However, to implement translanguaging at school would take a lot of time and work and I’m not sure, whether native speaker would actually be open to do it due to the fact, that speaking in our own mother tongue will always be the preferred and easiest way to communicate.

In Garcia’s article you can find more information:

García, O., and Wei, L. (2014). Translanguaging: Language,Bilingualism and Education. Basingstoke: Palgrave Macmillan. doi: 10.1057/9781137385765.

The second group, who also may not have the equal possibilities at school, are children from the lower social class. Berliner (2003) points out in his work that neighbourhood and family play a major role on school performance. Health care, holiday activities and hobbies have a big influence on school archievement, but if it is not available, it can be a big disadvantage for the children. Furthermore, previous research concluded that families from a lower social class use a limited amount of productive vocabularies in interaction with their children (Hoff, 2003). As language use is of high importance at school, these differences in vocabulary knowledge may cause difficulties to some pupils because of their social background. They will need to develop their language skills elsewhere. Thus, it is hard to speak about equality and justice in the classroom and should be taken more into account in the future.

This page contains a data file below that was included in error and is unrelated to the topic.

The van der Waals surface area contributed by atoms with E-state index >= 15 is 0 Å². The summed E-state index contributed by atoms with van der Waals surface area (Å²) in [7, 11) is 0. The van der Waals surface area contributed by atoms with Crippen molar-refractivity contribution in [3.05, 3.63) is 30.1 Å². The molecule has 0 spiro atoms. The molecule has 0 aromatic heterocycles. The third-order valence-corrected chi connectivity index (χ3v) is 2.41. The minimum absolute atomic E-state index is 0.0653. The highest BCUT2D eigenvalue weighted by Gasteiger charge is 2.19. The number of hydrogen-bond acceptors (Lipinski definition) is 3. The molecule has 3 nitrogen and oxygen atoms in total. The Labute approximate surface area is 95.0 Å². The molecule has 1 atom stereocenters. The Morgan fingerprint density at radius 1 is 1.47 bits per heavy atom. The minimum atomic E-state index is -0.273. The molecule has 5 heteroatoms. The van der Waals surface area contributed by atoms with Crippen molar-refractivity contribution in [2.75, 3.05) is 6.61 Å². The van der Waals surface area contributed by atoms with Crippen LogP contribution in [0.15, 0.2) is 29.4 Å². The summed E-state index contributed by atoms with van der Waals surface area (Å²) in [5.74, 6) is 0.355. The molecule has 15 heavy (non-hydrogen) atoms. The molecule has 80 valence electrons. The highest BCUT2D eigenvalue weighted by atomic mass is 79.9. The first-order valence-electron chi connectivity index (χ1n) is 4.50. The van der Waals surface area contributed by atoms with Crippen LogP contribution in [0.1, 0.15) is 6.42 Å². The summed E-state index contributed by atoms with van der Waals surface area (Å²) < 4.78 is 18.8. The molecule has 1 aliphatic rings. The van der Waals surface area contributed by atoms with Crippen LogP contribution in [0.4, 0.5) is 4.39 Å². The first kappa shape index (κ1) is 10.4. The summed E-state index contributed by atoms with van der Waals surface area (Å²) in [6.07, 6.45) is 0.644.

Our discussion shows that language skills can be considered to be one of the main factors that influence school performance. Therefore, we are convinced that, although the countries in nothern and central Europe are on a good way to offer equal opportunities, there is still a lot to improve.



Berliner, D. (2013). Effects of Inequality and Poverty vs. Teachers and Schooling on America’s Youth. Teachers College Record, 116: 1-26

Hoff, E. (2003). The Specificity of Environmental Influence: Socioeconomic Status Affects Early Vocabulary Development Via Maternal Speech. Child Development, 74: 1368–1378. doi:10.1111/1467-8624.00612

Garcia, O. (2009). Retrieved from, 26.09.2017

Racism in schools and kindergardens

Group: Lotta Laurikainen(writer), Petra Nurmi, Kyllikki Kosunen, Hiroe Ryosho